March 13, 2017
Here's a quiz for you: What's the difference between: a) Christian churches and schools that teach the historical orthodox consensus that the Bible says homosexual conduct is not God's will; b) Well-trained, compassionate professional therapists who help clients with unwanted same-sex attractions achieve the client's own goals; c) Loving parents making careful and responsible decisions about health care for their children; and d) a couple of fly-by-night "boarding schools" for "troubled youth" of all kinds in Alabama that physically and emotionally abused children? If you answered, "There's a huge difference," you would be correct. But if you answered, "They're all the same thing -- gay 'conversion therapy camps!'" then you might have a future ahead of you as "Chief Investigative Reporter" for ABC News.
The man who currently holds that title, Brian Ross, put together a completely irresponsible and grossly misleading hour-long report on what LGBT activists and ABC call "conversion therapy camps," which aired Friday night on the news magazine 20/20. It focused primarily on two unregulated, unaccredited boarding schools (not "camps") in Alabama, and the personal testimony of one self-identified gay teenager named Lucas who told Ross he had the misfortune of being physically beaten at both of them. (In fact, the hour-long episode depended so much on this single personal testimony that it was titled, "A Boy Named Lucas.")
Despite ABC's breathless commentary, this was hardly breaking news -- Alabama media have had many reports on these schools, and the three leaders of one facility were recently convicted and sentenced to 20 years in prison for child abuse. However, if you listened very closely, you would have noticed that even on 20/20, neither the police investigator, the prosecutor, nor the judge ever mentioned sexual orientation as being a factor in the abuse. Nor did half a dozen local news reports, adding up to thousands of words. While we have no reason to doubt Lucas' testimony, ABC presented no evidence that the percentage of the "troubled youth" in these facilities who identified as "gay" was any larger than the percentage in the general population who do so.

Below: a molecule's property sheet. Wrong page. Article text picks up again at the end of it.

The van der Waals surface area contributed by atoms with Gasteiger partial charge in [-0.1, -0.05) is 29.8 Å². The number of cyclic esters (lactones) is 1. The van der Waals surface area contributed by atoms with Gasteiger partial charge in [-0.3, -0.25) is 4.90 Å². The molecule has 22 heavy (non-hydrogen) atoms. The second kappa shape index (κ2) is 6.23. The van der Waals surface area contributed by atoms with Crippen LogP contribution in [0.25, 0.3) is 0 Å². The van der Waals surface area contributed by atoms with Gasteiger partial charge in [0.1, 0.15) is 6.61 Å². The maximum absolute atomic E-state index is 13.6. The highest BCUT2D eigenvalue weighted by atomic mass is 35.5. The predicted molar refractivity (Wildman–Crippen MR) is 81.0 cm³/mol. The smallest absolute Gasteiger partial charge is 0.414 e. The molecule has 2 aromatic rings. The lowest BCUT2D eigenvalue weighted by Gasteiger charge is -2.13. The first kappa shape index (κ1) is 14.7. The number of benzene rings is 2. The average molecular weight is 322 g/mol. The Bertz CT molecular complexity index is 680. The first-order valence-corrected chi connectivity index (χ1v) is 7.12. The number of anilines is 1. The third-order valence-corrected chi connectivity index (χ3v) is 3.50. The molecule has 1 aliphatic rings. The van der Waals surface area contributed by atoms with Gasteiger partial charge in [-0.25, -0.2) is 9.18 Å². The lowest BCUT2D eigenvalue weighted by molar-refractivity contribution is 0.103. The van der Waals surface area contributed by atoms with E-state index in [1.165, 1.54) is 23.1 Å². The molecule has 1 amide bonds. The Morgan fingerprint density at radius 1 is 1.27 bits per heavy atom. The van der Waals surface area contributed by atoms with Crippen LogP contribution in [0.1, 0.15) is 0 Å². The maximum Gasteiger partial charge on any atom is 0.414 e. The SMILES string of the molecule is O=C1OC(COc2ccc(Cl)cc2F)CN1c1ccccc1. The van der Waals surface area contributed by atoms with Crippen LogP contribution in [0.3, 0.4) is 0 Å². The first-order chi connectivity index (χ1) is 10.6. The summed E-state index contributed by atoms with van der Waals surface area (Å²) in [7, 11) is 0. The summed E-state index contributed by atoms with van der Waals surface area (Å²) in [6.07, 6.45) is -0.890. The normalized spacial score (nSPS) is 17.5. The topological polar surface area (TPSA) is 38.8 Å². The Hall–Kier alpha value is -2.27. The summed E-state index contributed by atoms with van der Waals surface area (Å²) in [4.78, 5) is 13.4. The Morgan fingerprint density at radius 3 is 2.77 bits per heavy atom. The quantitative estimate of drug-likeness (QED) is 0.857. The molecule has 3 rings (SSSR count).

That's why FRC's Peter Sprigg, who gamely attempted to inject some reason and accuracy during his interview with 20/20, stands by his belief that the idea of a shadowy network of "camps" focused primarily on forced "conversion therapy" for youth is largely a myth. What does exist are responsible, professional, compassionate therapists and counselors who are available to help youth and adults with unwanted same-sex attractions who voluntarily seek help. The fact that 20/20 did not even interview a single actual therapist for a story about "therapy," or a single ex-gay person for a story about sexual orientation change, shows that they had little interest in the truth.
Tony Perkins' Washington Update is written with the aid of FRC senior writers.